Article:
Before World War II, almost 75 percent of Costa Rica was covered by forest land. What happened in the next four decades was particularly damaging to the national ecosystem: The national forest coverage decreased to 21 percent.
In just 33 years, from 1950 to 1983, more than 46 percent of forest land in Costa Rica was lost due to lack of reforestation efforts. In the next 27 years, however, tree planting and forest conservation activities have managed to reclaim 26.3 percent of the lost forest areas. This amounts to a 52.3 percent forest density in Costa Rica as of 2010.
The figures above, cited by Cristina Mora Jiliuta of Amelia Rueda’s online news and discussion site Nuestra Voz (Our Voice), come from research performed by Ministry of the Environment (MINAE in Spanish) and the National Forestry Financial Fund (FONAFIFO) in Costa Rica. The deep deforestation during the World War II and Cold War periods coincided with mass farming of coffee, sugar cane, and Africanized palm for cooking oil purposes. These cash crops are quite lucrative; in fact, they are routinely traded as commodities on Wall Street.
Another cause of deforestation in Costa Rica was the lumber industry and the irresponsible clearing of acres upon acres of primary forest by logging interests. By 1987, it was clear that without decisive government intervention, Costa Rica’s forest would suffer the destructive fates dealt to countries such as Haiti and Nicaragua.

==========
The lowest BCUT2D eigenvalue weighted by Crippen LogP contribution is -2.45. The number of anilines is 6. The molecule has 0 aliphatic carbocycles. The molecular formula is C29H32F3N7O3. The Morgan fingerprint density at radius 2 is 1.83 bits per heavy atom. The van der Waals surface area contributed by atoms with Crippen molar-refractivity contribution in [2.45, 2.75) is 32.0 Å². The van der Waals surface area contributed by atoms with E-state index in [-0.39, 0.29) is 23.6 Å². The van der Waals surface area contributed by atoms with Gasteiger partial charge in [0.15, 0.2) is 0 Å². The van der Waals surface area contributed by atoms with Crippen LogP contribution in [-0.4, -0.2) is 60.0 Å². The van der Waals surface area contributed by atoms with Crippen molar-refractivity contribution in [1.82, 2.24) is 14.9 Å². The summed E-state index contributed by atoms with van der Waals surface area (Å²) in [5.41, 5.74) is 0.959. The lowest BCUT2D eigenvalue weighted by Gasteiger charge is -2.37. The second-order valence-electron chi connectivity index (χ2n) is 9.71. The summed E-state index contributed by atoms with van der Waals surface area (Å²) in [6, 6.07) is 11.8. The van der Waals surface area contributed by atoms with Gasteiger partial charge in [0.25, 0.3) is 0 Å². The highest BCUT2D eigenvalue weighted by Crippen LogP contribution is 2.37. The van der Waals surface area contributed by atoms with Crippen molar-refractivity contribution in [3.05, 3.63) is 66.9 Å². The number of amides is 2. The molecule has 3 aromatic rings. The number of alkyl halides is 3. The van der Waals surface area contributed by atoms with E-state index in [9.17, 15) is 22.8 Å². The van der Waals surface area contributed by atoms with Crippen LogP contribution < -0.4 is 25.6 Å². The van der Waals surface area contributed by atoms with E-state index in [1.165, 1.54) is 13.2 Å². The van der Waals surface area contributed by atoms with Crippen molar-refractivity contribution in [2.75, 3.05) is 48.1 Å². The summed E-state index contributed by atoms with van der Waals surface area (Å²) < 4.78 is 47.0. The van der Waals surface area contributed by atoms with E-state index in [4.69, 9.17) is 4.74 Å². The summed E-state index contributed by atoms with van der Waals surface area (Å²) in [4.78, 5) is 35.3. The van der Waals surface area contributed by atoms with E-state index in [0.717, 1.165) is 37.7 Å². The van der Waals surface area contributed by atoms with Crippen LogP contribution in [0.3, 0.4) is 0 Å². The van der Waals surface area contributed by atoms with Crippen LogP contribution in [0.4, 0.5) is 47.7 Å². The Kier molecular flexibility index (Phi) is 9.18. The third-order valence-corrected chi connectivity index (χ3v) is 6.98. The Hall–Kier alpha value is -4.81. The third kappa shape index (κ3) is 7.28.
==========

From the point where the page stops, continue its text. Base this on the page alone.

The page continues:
These days, however, MINAE and FONAFIFO have managed to reclaim a good portion of the forest land lost thanks to programs such as Payment for Environmental Services Program (PSE in Spanish) and the Strategy to Reduce Carbon Emissions Caused by Deforestation and Forest Degradation (REDD+ in Spanish). The PSE program has been particularly effective in this regard since it encourages participation of land owners. The Costa Rica Star has previously written about this program, which can put cash in the pockets of land ownerswhose properties have portions of forest land.
Figures recently released by MINAE and FONAFIFO include a forecast for reclaiming up to 70,000 annual hectares in the next few years, with the ultimate goal of seeing Costa Rica’s forest coverage up to 60 percent. This is in line with the Costa Rica – Carbon Neutral initiative that is expected to take effect in the year 2021. According to the United Nations Department of Economic and Social Affairs, reforestation is the easiest way to combat climate change.